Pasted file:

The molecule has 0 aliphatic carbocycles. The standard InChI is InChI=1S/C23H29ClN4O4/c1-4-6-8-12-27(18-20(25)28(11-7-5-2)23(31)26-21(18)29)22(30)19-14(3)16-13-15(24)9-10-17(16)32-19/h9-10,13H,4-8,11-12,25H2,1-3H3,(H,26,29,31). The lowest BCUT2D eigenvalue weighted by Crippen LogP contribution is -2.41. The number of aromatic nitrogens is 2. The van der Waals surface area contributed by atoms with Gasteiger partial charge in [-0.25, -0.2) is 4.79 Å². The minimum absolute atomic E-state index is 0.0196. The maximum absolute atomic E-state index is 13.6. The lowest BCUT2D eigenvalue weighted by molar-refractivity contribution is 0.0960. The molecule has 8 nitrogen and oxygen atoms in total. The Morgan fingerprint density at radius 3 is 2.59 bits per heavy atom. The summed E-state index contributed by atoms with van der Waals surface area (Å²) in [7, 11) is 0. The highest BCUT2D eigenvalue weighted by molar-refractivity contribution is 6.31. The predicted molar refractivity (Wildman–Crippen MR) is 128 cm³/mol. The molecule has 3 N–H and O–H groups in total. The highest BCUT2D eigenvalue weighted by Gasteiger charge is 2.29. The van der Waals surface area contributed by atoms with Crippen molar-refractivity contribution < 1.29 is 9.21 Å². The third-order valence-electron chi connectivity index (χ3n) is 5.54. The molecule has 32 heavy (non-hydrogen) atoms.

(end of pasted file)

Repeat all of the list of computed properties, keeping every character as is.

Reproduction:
The molecule has 0 aliphatic carbocycles. The standard InChI is InChI=1S/C23H29ClN4O4/c1-4-6-8-12-27(18-20(25)28(11-7-5-2)23(31)26-21(18)29)22(30)19-14(3)16-13-15(24)9-10-17(16)32-19/h9-10,13H,4-8,11-12,25H2,1-3H3,(H,26,29,31). The lowest BCUT2D eigenvalue weighted by Crippen LogP contribution is -2.41. The number of aromatic nitrogens is 2. The van der Waals surface area contributed by atoms with Gasteiger partial charge in [-0.25, -0.2) is 4.79 Å². The minimum absolute atomic E-state index is 0.0196. The maximum absolute atomic E-state index is 13.6. The lowest BCUT2D eigenvalue weighted by molar-refractivity contribution is 0.0960. The molecule has 8 nitrogen and oxygen atoms in total. The Morgan fingerprint density at radius 3 is 2.59 bits per heavy atom. The summed E-state index contributed by atoms with van der Waals surface area (Å²) in [7, 11) is 0. The highest BCUT2D eigenvalue weighted by molar-refractivity contribution is 6.31. The predicted molar refractivity (Wildman–Crippen MR) is 128 cm³/mol. The molecule has 3 N–H and O–H groups in total. The highest BCUT2D eigenvalue weighted by Gasteiger charge is 2.29. The van der Waals surface area contributed by atoms with Crippen molar-refractivity contribution < 1.29 is 9.21 Å². The third-order valence-electron chi connectivity index (χ3n) is 5.54. The molecule has 32 heavy (non-hydrogen) atoms.